Introduction Two ethical challenges of nursing home nurses during the COVID-19 pandemic in Sweden are discussed in this paper. Background Historically, the nurse’s primary concern is for the person who is ill, which is the core of nurses’ moral responsibility and identity. In Sweden, person-centered care is generally deemed important in nursing older nursing home residents. Objective To chart moral responsibilities of nursing home nurses in two cases involving older residents during the COVID-19 pandemic in Sweden. Methods We used Margaret (...)
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  9.  21
    The effect of cognitive flexibility in nurses on attitudes to professional autonomy.Züleyha Kılıç, Nurcan Uzdil & Yurdagül Günaydın - 2024 - Nursing Ethics 31 (2-3):321-330.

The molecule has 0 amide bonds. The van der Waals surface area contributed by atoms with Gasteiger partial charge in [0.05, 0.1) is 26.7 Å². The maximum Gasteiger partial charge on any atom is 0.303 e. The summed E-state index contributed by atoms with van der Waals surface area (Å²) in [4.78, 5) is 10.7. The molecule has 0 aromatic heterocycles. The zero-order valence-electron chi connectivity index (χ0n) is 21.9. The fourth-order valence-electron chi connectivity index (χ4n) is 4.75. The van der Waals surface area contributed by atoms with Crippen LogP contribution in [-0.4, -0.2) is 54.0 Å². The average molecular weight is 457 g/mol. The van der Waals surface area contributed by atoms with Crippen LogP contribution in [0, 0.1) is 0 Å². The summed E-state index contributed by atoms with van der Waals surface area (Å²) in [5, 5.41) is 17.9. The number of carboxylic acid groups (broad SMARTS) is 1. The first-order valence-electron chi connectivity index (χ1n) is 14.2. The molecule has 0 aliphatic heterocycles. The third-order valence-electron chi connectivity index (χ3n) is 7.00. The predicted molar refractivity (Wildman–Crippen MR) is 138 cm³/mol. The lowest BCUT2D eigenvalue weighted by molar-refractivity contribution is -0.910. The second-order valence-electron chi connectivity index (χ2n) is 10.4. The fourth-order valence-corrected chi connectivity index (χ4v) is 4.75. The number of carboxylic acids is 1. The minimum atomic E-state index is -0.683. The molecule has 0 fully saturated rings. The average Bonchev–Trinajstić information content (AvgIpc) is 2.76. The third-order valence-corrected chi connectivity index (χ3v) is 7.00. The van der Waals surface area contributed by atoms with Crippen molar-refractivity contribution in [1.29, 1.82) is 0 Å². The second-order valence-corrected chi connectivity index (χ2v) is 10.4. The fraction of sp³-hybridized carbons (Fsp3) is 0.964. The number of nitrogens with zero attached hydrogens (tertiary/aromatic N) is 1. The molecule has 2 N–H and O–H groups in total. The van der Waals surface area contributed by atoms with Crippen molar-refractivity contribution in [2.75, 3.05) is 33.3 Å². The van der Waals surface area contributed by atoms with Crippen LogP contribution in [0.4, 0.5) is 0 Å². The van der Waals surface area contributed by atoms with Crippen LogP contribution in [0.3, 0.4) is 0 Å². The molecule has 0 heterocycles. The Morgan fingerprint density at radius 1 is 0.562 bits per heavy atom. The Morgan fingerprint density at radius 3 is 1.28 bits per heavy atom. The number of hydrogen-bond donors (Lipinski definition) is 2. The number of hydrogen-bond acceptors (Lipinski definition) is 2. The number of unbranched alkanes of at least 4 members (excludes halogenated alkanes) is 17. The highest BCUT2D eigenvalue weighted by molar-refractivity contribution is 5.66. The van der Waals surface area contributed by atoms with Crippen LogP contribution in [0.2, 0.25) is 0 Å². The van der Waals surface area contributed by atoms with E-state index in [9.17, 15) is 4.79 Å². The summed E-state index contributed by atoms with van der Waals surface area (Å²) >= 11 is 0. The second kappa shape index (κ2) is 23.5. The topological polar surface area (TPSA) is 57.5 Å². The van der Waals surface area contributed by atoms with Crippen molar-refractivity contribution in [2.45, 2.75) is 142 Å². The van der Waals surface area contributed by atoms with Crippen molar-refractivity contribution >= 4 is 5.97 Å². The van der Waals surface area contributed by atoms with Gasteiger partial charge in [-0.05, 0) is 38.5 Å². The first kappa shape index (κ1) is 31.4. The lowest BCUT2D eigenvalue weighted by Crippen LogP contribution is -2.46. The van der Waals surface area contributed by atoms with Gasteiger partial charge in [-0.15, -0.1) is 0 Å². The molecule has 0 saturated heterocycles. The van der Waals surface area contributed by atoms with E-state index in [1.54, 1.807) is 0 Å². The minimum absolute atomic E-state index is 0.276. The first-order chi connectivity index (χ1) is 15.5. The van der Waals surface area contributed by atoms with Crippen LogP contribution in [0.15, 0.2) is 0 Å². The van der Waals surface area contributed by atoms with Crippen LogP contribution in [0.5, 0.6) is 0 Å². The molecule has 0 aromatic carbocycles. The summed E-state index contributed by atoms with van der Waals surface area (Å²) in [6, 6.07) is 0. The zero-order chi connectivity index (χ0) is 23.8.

Background Professional autonomy, which directly affects the quality of professional nursing in patient care, and cognitive flexibility, which is an important factor for adaptation to change and developing nursing roles, are important concepts for nursing. Research objectives This research was carried out to determine the effect of cognitive flexibility on attitudes towards professional autonomy in nurses. Research design This was a descriptive study. Participants and research context The research was conducted with 415 nurses working in a city hospital of a (...)
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  10.  7
    Ethical Challenges to the Self-care of Nurses during the Covid-19 Pandemic.Arpi Manookian, Nahid Dehghan Nayeri, Seemin Dashti & Mehraban Shahmari - 2024 - Nursing Ethics 31 (2-3):161-175.